Anyone who has been watching the news or reading newspapers lately will admit that it’s nearly impossible to escape the endless barrage of arguments coming from the Republican party about how we have to “tighten our belts” or the mild demands of the Democrats to raise corporate taxes. While the latter argument has far more legitimacy than the former, both arguments are overlooking the larger, more fundamental point.
The fundamental point to be made is that the economic catastrophe that we find ourselves in at this moment can be traced back to a tradition that has been an integral part of the American economy since the 1970s. Alongside the rapid growth of corporate control in the US was a rapid decay in public spending.
This dramatic decrease in public spending–investments in infrastructure, education, etc.–signaled a paradigm shift in the way the American economy operated. In addition to the adoption of neoliberal economic models which decimated the domestic workforce via rapid de-industrialization (and the shameless exploitation of Third World workers), a new ethos of “trickle-down”, efficient market economics began to dominate the intellectual landscape.
As the end of the 20th century approached, President Bill Clinton obliterated the distinction between the neighborhood bank and Vegas casinos by repealing the Glass-Steagall Act effectively allowing investment banks to merge with depository banks. All these events, not excluding the horrifying trail of blood that accompanied our imperial adventures abroad, led us to the crisis that torments the majority of the American population today and illuminates the real cause of this international scandal.
Strangely, this real cause of the economic downturn was articulated in succinct terms by the late American philosopher and scholar John Rawls. In his great work, A Theory of Justice (1971), he applies the contractarian approach of Immanuel Kant to show that “the principle of efficiency cannot serve alone as a conception of justice.” This simple observation challenges the unfounded belief of Wall street executives and Washington politicians that markets could regulate themselves and invariably produced outcomes to the advantage of the “greater good”.
Rawls’ statement should resonate as a message to all the unemployed and under-employed citizens of the world that any policy of deficit reduction or austerity carried out under the banner of “job growth” is completely baseless and what’s actually needed is a more robust policy of social justice in the form of public spending.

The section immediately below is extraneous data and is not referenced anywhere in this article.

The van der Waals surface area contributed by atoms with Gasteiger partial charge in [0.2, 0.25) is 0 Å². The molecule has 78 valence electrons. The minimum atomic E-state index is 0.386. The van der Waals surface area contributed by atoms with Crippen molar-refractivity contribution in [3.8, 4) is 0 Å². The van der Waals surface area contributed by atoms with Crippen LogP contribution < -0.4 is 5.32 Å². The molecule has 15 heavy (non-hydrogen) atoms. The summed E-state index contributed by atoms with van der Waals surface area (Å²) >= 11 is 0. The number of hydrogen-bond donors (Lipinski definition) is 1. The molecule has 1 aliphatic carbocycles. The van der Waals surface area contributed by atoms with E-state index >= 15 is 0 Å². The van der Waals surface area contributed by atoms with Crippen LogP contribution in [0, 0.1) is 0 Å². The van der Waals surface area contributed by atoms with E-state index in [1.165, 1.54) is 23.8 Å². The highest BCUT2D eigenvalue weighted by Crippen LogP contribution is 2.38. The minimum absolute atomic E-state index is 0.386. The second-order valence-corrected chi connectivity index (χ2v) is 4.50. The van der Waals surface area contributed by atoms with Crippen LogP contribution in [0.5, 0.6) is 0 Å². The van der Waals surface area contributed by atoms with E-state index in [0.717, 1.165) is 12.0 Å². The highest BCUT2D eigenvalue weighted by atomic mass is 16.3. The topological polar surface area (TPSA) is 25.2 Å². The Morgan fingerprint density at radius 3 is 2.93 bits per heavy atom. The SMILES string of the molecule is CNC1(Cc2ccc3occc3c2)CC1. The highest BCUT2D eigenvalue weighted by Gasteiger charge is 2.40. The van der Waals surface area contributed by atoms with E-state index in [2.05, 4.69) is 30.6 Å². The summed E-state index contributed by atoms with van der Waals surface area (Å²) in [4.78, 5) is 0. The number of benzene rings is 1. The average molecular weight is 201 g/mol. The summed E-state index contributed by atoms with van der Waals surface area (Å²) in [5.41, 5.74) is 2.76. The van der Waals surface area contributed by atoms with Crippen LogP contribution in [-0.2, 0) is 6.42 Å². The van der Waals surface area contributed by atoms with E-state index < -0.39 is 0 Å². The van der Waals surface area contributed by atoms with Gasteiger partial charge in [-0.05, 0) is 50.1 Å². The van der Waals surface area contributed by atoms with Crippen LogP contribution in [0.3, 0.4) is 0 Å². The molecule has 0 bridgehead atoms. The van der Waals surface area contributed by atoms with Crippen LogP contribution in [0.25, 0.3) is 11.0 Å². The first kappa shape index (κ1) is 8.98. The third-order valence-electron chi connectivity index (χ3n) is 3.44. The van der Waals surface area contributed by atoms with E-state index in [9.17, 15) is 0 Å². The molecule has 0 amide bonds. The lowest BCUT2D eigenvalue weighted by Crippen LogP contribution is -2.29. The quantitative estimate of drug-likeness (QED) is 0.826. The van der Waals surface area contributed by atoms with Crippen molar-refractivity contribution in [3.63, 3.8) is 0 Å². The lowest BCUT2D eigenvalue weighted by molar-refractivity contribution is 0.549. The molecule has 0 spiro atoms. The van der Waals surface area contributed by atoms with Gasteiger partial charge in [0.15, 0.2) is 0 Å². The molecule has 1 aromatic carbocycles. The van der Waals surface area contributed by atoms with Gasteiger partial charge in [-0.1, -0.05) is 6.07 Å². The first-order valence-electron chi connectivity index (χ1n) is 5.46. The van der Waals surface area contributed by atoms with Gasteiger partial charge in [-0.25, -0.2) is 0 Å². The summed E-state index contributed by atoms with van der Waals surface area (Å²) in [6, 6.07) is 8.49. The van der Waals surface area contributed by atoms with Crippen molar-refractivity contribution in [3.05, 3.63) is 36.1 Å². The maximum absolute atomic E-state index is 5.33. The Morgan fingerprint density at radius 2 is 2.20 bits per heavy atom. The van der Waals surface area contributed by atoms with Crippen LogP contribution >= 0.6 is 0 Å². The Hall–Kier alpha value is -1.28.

From reputable organizations like the Economic Policy Institute to Nobel Laureates like Joseph Stiglitz and Paul Krugman, it is an uncontroversial fact that the most reasonable course of action is to adopt an expansionary fiscal policy in the form of debt spending. Basically, we need another stimulus package, one that is able to support the larger slices of the American population through unemployment insurance, food stamps, and direct spending. All these simple solutions, which Republicans ludicrously refer to as “entitlement programs”, are vital to any sustained economic recovery. Josh Bivens of the Economic Policy Institute wrote a phenomenal report on this topic titled Abandoning What Works. I highly recommend it.
Lastly, I would be remiss if I did not mention our international system of aggression (the Pentagon) that is not only robbing decent people of their natural resources but destroying their families and culture in the name of democracy. The “defense” budget of the United States is a reflection of the worst kind of vice that can exist in a so-called civilized society, a vice that rivals the “evil” warned against in Biblical narratives. Because at least the evil found in the Bible could be attributed to metaphysical forces like Satan whereas the misdeeds of the American empire are the embarrassing results of intellectual and moral spinelessness. We should all take these grave assaults on human rights seriously, taking firm resolve in Professor Rawls’ maxim that “in a just society the rights secured by justice are not subject to political bargaining or to the calculus of social interests.” In short, the prospects for authentic democracy are not for sale neither are the honest, hard-working people who have had the honor to struggle for them.